13 June, 2011

End to Child Labour – still a dream

Sana Jamal

Islamabad - On World Day against Child Labour, few chotus (child labours) in Pakistan are aware of the importance of this day as they strive to earn their own and family’s bread. It is a fact that several million Pakistani children work for extremely long hours in exchange for little pay at the risk of maltreatment. Instead of being in school, these children are left at mercy of a cruel world where they continue to struggle hard as child labours.

Despite government recognition of laws against child labour and empty-pledges made by politicians to end child labour in the country, these children - our future - is being crushed by the unkind society.

One such child labour, Siddique Nawaz, 11, working for the last 4 years is not alone in his profession but has little or no hope for the fulfilment of his dreams to become a police officer. When asked about his dream Siddique told this scribe: “If I am able to continue my education I will join the police force and will severely punish the drug addicts.” No wonder why Siddique is so dismayed by the people who use and trade in drugs. To the fate of irony, Siddique’s father, himself a drug addict, is one of the causes for Siddique becoming a child labour.

Narrating his sorrowful story, Siddique continues that it was her mother’s dream that he could get a good education but the fact remains that if her children would not work she cannot live an honourable life without begging or compromising with the society.
Siddique’s painful practical life began when he was only 7 years old and was deployed with his cousin to wash parked cars at Sunday Bazaar in Aabpara. After 2 years of experience he was able to earn Rs. 200 plus per week when misfortune hit him and underground mafia (that controlled the area) began demanding 50 per cent of his earnings which forced him to leave the place and find a job elsewhere. One bright Sunday, Siddique met one of his old car customers who offered him a job at his clothes shop and since then he considers himself a lucky one to get a job of Rs. 4000 per month.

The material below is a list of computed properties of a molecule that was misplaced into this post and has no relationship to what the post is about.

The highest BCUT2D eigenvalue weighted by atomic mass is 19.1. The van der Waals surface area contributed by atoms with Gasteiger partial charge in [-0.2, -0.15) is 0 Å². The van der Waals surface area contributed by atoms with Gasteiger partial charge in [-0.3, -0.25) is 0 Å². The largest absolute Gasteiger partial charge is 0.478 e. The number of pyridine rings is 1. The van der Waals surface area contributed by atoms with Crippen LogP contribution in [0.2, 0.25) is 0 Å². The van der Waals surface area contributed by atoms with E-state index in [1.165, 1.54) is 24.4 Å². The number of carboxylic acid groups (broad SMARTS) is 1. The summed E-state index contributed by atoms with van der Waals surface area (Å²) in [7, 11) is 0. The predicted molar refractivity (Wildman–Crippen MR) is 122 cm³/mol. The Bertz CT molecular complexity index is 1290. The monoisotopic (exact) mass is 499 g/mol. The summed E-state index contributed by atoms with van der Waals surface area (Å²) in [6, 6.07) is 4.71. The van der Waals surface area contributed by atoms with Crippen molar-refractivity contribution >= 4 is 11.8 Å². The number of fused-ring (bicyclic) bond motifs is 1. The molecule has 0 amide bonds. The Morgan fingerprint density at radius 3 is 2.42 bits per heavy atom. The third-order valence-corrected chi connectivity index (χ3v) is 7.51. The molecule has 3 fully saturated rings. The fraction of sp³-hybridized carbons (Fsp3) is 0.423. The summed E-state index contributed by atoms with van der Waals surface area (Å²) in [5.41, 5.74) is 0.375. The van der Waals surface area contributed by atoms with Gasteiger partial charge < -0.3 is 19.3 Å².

Like Siddique there are several thousand children living miserable lives by working 10-14 hours a day and earning as little as Rs. 10 per day in the glamorous cities such as Islamabad, Karachi and Lahore.
Most children work in auto-mechanical shops while several others work as car washer and cleaner. Others can be seen mending flat tyres, selling flowers at traffic signals, or selling fruit and vegetables in markets or working as house-maids.
Child rights activists have long urged the government to compile new statistical data on child labourers as there has not been a National Child Labour Survey since 1996 which had found that 3.3 million of the 40 million children between the ages of 5 and 14 in Pakistan were “economically active on a full-time basis”. Coalition against Child Labour Pakistan (CACLP) report claims that there were 21 million children employed as labourers across the country.

ILO 2011 report has warned that an appallingly high number of children are still caught in hazardous work - some 115 million of the world’s 215 million child labourers.
A recent report on ‘State of Pakistan’s Children 2010’ released by Society for the Protection of the Rights of the Child (SPARC) revealed that “the trend of child labour is decreasing globally but unfortunately in Pakistan there has been an increase in child labour.”

Children working as labour are denied education, which is now a recognized right for every child between the ages of six and 14. The plight of our child-labour demands urgent action by both the government and society to end the exploitation of young children and secure the future of our next generation.